A View from Emily Singer
Fraudulent Stem Cells Actually a Scientific First
What Korean scientists falsely reported to be the first cloned human stem cells were the result of a different scientific first: parthenogenesis, or virgin birth.
In 2005, Korean scientists ignited one of the biggest scientific scandals in recent history when they claimed to have created the very first lines of cloned human stem cells. New analysis has confirmed that the duplicitous researchers did actually achieve a scientific milestone, producing what was likely the first line of stem cells generated from an unfertilized human egg. The process, also known as parthenogenesis, has since been replicated by other groups.
The findings were published online on Thursday by the journal Cell Stem Cell by Harvard biologists George Daley and Kitai Kim. A press release from Children’s Hospital Boston explains the methodology.
Kim, Daley and collaborators used sophisticated genetic techniques to compare mouse embryonic stem cells derived from different sources: from embryos produced by natural fertilization; from embryos produced by parthenogenesis (through artificial activation of unfertilized eggs); and from embryos created through somatic cell nuclear transfer (replacing the nucleus of an egg with the nucleus from a cell in the body). They also tested three human embryonic stem cells isolated from fertilized embryos as well as the Korean line of human cells claimed to have been created through nuclear transfer.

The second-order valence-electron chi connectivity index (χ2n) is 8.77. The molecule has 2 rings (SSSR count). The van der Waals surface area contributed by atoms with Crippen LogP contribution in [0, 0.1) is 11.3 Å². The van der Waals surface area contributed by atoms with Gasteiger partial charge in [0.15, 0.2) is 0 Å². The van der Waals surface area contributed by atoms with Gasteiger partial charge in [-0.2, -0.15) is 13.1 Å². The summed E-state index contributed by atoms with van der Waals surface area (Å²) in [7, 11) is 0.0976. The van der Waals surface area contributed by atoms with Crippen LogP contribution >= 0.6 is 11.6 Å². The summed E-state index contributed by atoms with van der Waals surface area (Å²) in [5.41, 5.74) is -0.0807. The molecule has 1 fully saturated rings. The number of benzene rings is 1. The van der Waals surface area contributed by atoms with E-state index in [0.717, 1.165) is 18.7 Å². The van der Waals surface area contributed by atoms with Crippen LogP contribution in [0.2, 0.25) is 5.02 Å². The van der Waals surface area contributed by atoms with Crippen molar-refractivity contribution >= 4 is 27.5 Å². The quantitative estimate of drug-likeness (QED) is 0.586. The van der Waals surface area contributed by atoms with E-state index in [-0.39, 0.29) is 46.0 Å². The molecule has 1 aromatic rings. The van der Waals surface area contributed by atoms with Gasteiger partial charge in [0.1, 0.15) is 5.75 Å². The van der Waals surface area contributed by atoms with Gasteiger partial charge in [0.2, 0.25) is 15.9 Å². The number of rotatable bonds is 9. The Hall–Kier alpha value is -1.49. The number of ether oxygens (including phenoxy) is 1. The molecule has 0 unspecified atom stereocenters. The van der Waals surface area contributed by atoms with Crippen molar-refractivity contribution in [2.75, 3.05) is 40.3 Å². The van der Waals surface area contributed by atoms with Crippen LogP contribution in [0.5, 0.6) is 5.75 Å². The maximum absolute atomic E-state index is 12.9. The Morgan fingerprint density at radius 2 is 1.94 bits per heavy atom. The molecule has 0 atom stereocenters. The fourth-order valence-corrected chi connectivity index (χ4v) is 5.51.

They discovered that parthenogenetic embryonic stem cells have a distinct genetic signature that reflects their biological origins. All cells typically contain paired sets of chromosomes, one inherited from the mother and the other from the father. During the process of parthenogenesis, one set of chromosomes is duplicated, resulting in both chromosomes of the pair being of one parental type or the other (a pattern called homozygosity, which has reduced genetic diversity). Kim and Daley showed previously that because chromosomes often exchange genetic material early in the process of cell division that creates the egg (meiosis), the duplicated chromosomes are not actually identical, but have places where the genes differ between members of the pair (called heterozygosity). In embryonic stem cells of parthenogenetic origin, this occurs especially toward the ends of the chromosomes, which are more likely to exchange genetic material, rather than the middle. In contrast, embryonic stem cells created through nuclear transfer show a consistent pattern of variation through all regions of the chromosome–thus making them easily distinguishable from parthenogenetic cells.Become an MIT Technology Review Insider for in-depth analysis and unparalleled perspective.